The European Union (EU) has agreed that all its member states must uphold democratic standards to access the EU’s billion-euro emergency Coronavirus (COVID-19) relief package and budget.
The continental block parliament and its 27 member-states agreed on Thursday to tie the bloc’s long-term budget access to a mechanism requiring countries to live up to Europe’s democratic standards.
This is even as the EU also agreed to impose sanctions on nations that fail to apply the rule of law.
According to a statement issued by the bloc on the pact, implementation could help unlock the bloc’s €1.1-trillion ($1.3 trillion) budget and another €750 billion in emergency Coronavirus (COVID-19) relief by the start of the year.
The European Council indicated that the agreed mechanism “allows to protect the EU budget where it is established that breaches of the principles of the rule of law in a member state affect or seriously risk affecting the sound financial management of the EU budget or the protection of the financial interests of the EU in a sufficiently direct way.”
According to the agreement, the European Commission, which is the EU’s executive arm responsible for ensuring bloc-wide laws, will first establish whether any fundamental principles have been violated before imposing sanctions for the breach of the pact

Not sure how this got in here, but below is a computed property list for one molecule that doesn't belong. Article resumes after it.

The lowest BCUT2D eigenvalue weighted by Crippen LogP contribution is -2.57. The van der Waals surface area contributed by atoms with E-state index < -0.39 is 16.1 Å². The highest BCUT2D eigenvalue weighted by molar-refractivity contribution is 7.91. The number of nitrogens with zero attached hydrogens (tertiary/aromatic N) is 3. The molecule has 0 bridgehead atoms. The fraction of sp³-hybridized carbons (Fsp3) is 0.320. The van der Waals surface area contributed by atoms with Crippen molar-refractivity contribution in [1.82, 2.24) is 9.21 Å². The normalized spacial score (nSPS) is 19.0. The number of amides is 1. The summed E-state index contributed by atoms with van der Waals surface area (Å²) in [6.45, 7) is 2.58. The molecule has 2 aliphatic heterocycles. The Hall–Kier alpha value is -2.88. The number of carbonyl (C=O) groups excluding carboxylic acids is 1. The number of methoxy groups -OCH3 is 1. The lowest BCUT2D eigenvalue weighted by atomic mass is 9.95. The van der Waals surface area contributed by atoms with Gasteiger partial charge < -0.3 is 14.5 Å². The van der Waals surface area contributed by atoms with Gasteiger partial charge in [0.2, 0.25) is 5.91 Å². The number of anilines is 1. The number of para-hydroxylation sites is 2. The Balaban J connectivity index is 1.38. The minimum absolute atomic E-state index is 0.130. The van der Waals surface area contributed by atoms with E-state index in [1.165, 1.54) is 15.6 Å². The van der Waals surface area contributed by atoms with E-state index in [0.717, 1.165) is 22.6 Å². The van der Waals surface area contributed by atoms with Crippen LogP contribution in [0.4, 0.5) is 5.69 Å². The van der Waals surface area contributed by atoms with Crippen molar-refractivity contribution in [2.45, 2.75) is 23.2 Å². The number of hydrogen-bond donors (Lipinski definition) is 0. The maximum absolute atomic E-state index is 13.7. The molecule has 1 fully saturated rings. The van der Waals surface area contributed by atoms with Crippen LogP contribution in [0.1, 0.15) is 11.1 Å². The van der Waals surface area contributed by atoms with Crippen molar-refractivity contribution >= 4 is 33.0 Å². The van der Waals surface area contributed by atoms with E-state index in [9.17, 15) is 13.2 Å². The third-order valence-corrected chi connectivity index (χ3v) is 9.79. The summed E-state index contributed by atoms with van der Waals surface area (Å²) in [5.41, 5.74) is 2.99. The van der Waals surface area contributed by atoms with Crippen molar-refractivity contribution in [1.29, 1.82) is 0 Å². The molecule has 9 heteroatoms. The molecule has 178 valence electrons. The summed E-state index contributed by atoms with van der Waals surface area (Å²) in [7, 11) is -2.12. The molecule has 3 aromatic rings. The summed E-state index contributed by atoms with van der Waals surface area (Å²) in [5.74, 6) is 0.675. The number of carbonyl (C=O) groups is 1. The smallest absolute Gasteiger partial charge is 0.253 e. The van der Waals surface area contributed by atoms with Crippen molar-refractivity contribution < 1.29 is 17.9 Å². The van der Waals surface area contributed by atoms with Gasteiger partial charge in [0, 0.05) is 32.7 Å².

Commenting on the pact, Finnish EU lawmaker, Petri Sarvamaa, was quoted as saying that “for the first time, we have established a mechanism that enables the EU to stop funding governments that disrespect our values such as the rule of law.”
While the agreement is believed to be raising some concerns in Poland and Hungary, Germany, which currently holds the EU’s rotating presidency, has described the pact as ‘important milestone’.
Specifically, Germany’s envoy to the EU, Michael Clauss, said the agreement represented “an important milestone” in efforts to finalizing the next long-term EU budget and recovery package.
“We have a historic €1.8-trillion financial package on the table. With the second wave of the pandemic hitting member states hard, there is no time to lose,” he added.
Despite the deal, negotiations are still expected to take place regarding details of allocations within the budget.